The results of this study is consistent with the results of the study conducted by Ghasemkhani et al. in the automotive industry who reported that 79% of prevalence of musculoskeletal disorders is in the waist region.[22]

In this study, the highest prevalence of WMSDs was in the back, lower back, neck, and knee. According to Salehi et al., the most common prevalence of WMSDs was seen at the neck, shoulders, waist, and back that is consistent with the results obtained from our evaluation in this study where the waist, back, and shoulders had the highest prevalence.[23] A study conducted by Soori et al.[24] showed that low-back disorders were the most frequent ailment in automobile industry which is consistent with the results of this study. Dehghan et al.,[1]in a study conducted in the assembly industry, showed that the highest prevalence of WMSDs was in the neck, back, shoulders, and arms that is consistent with the findings of our study [Table 6].
Table 6: Frequency of risk levels for auto mechanic musculoskeletal disorders by REBA method (n: 99)

Click here to view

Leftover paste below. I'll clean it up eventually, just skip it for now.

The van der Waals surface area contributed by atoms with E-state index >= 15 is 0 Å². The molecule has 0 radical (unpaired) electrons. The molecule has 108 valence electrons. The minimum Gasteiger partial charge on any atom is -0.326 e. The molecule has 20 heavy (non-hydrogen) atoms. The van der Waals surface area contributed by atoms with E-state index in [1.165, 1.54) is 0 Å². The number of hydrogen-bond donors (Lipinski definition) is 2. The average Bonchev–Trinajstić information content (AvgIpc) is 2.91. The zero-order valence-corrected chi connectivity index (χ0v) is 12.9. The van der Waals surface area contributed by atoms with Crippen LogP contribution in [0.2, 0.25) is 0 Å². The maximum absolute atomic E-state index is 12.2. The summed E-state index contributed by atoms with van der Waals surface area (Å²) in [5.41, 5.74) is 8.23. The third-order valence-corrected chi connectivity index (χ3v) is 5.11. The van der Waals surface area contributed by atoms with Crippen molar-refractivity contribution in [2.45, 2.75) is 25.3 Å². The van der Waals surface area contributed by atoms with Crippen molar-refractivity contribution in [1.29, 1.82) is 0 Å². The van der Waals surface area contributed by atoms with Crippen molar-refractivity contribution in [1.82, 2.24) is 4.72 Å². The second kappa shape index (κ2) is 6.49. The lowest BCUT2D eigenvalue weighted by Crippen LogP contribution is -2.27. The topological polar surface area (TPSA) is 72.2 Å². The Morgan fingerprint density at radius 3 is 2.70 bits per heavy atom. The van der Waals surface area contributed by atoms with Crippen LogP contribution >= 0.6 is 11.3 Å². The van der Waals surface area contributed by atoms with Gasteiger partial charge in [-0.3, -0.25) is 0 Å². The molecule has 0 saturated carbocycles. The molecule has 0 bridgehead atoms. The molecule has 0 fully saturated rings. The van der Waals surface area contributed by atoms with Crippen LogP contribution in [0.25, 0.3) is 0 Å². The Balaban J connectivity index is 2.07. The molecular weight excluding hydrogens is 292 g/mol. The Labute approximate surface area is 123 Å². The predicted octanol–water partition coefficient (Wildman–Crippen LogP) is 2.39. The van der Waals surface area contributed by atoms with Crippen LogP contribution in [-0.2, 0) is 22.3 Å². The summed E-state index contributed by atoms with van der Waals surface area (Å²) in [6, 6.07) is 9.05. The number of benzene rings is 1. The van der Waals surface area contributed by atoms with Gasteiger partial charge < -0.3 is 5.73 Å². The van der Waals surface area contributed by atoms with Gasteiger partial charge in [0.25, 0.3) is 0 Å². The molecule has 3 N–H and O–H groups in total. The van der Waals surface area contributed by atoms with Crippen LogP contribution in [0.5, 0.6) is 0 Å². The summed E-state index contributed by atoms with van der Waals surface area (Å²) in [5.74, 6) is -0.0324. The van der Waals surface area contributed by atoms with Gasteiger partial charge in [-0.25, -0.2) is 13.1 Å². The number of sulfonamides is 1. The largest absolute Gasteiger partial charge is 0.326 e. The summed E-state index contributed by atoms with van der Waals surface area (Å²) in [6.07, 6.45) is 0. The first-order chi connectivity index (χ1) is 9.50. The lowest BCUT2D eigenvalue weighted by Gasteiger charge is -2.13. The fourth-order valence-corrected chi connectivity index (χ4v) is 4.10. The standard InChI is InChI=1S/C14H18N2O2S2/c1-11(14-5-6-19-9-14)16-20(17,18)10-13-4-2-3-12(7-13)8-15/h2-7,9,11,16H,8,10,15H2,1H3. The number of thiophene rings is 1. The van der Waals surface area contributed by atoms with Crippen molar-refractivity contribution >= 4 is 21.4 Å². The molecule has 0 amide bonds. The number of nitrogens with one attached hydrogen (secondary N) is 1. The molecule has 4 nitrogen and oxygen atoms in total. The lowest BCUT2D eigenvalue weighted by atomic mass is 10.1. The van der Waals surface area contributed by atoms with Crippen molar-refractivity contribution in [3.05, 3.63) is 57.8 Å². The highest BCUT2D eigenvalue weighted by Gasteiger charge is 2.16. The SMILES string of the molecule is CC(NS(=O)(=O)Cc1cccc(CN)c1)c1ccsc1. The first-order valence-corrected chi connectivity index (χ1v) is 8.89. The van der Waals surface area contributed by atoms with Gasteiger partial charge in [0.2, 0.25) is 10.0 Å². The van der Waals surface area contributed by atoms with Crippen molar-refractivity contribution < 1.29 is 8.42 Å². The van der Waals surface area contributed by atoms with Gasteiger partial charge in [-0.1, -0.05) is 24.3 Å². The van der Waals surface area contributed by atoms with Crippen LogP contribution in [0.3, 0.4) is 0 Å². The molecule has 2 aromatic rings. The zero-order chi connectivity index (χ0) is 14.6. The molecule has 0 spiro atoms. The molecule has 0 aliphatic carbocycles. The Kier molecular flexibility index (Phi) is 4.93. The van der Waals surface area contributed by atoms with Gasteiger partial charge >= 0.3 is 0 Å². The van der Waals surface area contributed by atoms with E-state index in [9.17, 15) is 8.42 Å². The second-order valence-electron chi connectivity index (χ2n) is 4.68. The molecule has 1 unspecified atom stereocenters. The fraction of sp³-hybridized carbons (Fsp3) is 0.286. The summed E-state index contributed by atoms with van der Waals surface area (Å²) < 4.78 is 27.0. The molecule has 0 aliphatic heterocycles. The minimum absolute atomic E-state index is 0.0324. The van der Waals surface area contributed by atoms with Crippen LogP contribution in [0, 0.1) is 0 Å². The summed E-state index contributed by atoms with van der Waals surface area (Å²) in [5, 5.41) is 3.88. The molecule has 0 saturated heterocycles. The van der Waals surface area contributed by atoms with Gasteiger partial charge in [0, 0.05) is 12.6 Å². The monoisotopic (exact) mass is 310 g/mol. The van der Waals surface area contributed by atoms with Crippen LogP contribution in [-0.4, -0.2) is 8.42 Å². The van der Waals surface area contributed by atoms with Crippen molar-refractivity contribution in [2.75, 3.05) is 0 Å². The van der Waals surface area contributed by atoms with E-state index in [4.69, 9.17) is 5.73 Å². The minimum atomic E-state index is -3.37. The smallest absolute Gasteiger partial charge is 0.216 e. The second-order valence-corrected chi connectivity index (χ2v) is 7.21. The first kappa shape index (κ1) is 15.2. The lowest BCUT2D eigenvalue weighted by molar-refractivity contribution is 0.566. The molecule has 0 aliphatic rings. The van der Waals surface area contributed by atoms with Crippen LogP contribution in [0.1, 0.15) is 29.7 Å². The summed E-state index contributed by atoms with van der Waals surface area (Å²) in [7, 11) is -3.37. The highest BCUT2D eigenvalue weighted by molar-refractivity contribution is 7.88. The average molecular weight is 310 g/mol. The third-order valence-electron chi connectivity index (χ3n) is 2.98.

The final obtained scores of REBA revealed that 55.5% of auto mechanics were at high and very high levels of risk. Manual handling and carrying heavy objects and loads, inappropriate working condition in terms of work ergonomics concerns, and prolonged sedentary and standing positions are among the major causes of high incidence of WMSDs in this group of workers. Motamedi et al. conducted a study at the battery manufacturing company using the RULA method; they showed that 31.25% of evaluated postures had corrective actions level 4. Although in assembly line, mechanical means such as manual forklifts, cranes, lifting pallet, and movable tables are used to facilitate the transport and material handling, such measures did not effectively improve the situation and lots of work stations and postures needed to be improved.[21] In a study by Azizi et al., 60% of assembly workstations were at 3 and 4 action levels. They recommended the posture training and exercise programs for the staff.[25]